Filtration fraction in aortic stenosis?

  • #1
663
3
Hello everyone,

I don't understand the importance of this.

Wiki: In renal physiology, the filtration fraction is the ratio of the glomerular filtration rate (GFR) to the renal plasma flow (RPF).

Filtration Fraction , FF = GFR/RPF

The filtration fraction, therefore, represents the proportion of the fluid reaching the kidneys which passes into the renal tubules. It is normally about 20%.

The GFR on its own is the most common and important measure of renal function. However, in a condition such as renal artery stenosis, the blood flow to the kidneys is reduced. The filtration must therefore be increased in order to perform the normal tasks of the kidney in balancing fluid and electrolytes in the body. This would be reflected by a high filtration fraction, showing that the kidneys have to do more work with the fluid they are receiving. Diuretics such as loops and thiazides decrease the filtration fraction.

Catecholamines (Norepinephrine and Epinephrine) increase the filtration fraction by vasoconstriction of afferent and efferent arterioles, which is possibly activated by alpha 1 adrenergic receptors.

Now I don't exactly understand what is the importance of filtration fraction. If normal GFR is 125 ml, in aortic stenosis filtration fraction increases, what does this mean? Does it mean that kidney has to now work harder to maintain 125 ml GFR? But in aortic stenosis both GFR and renal flow decreases. I don't understand the significance of filtration fraction?

Also why does catecholamines constrict the efferent arteriole more than the efferent, I can understand how this would increase pressure up stream and increase GFR, is that the reason? Thanks :smile:
 

Answers and Replies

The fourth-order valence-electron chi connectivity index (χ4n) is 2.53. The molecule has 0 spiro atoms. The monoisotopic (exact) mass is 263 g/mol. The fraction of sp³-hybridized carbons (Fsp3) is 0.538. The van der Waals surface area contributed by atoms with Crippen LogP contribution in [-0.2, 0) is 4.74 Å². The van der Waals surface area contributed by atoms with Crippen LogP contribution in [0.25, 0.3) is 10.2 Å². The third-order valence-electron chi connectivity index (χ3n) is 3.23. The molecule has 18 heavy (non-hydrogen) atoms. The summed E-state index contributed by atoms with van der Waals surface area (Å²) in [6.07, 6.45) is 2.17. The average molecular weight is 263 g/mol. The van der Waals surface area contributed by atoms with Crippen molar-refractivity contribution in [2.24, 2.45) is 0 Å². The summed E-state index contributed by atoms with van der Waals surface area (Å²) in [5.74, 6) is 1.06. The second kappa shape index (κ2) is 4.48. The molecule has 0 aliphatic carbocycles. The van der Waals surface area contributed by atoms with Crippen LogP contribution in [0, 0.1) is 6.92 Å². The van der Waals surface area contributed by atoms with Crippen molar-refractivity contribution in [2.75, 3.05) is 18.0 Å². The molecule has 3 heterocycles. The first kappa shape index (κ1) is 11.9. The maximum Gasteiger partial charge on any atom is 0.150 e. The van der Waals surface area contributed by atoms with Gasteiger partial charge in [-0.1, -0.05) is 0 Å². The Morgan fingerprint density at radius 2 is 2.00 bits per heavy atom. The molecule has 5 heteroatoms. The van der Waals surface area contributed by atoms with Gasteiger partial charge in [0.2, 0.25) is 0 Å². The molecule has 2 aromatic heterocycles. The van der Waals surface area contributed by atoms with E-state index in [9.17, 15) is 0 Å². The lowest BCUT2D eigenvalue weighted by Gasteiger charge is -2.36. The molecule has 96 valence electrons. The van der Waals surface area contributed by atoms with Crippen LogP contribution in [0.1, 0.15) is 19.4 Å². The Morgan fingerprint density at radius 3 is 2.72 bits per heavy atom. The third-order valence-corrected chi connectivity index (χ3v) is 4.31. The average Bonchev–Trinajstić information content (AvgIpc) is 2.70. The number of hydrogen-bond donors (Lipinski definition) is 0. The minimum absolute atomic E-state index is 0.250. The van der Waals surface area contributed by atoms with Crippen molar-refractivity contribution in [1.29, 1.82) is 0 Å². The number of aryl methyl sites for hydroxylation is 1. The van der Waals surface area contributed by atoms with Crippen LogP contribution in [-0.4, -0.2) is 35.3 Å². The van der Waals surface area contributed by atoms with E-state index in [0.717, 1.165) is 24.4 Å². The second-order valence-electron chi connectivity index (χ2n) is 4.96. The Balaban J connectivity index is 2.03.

• #2
2,123
79
Hello everyone,

Now I don't exactly understand what is the importance of filtration fraction. If normal GFR is 125 ml, in aortic stenosis filtration fraction increases, what does this mean? Does it mean that kidney has to now work harder to maintain 125 ml GFR? But in aortic stenosis both GFR and renal flow decreases. I don't understand the significance of filtration fraction?

Also why does catecholamines constrict the efferent arteriole more than the efferent, I can understand how this would increase pressure up stream and increase GFR, is that the reason? Thanks :smile:

Your confusing aortic valve stenosis with renal artery stenosis which is what the article is talking about. The term "aortic stenosis" usually refers to the aortic valve in the heart. It's true that aorta itself can have pathological lumenal narrowing usually due to atheromas and if they occur in the descending aorta, they can affect renal artery blood flow.

Dopamine at certain dosages appears to increase GFR probably by dilating the afferent arterioles. However, catecholamines generally reduce renal perfusion and will reduce kidney function if used very long. With decreased total perfusion, the filtration fraction will rise as fraction of total blood flow.
 
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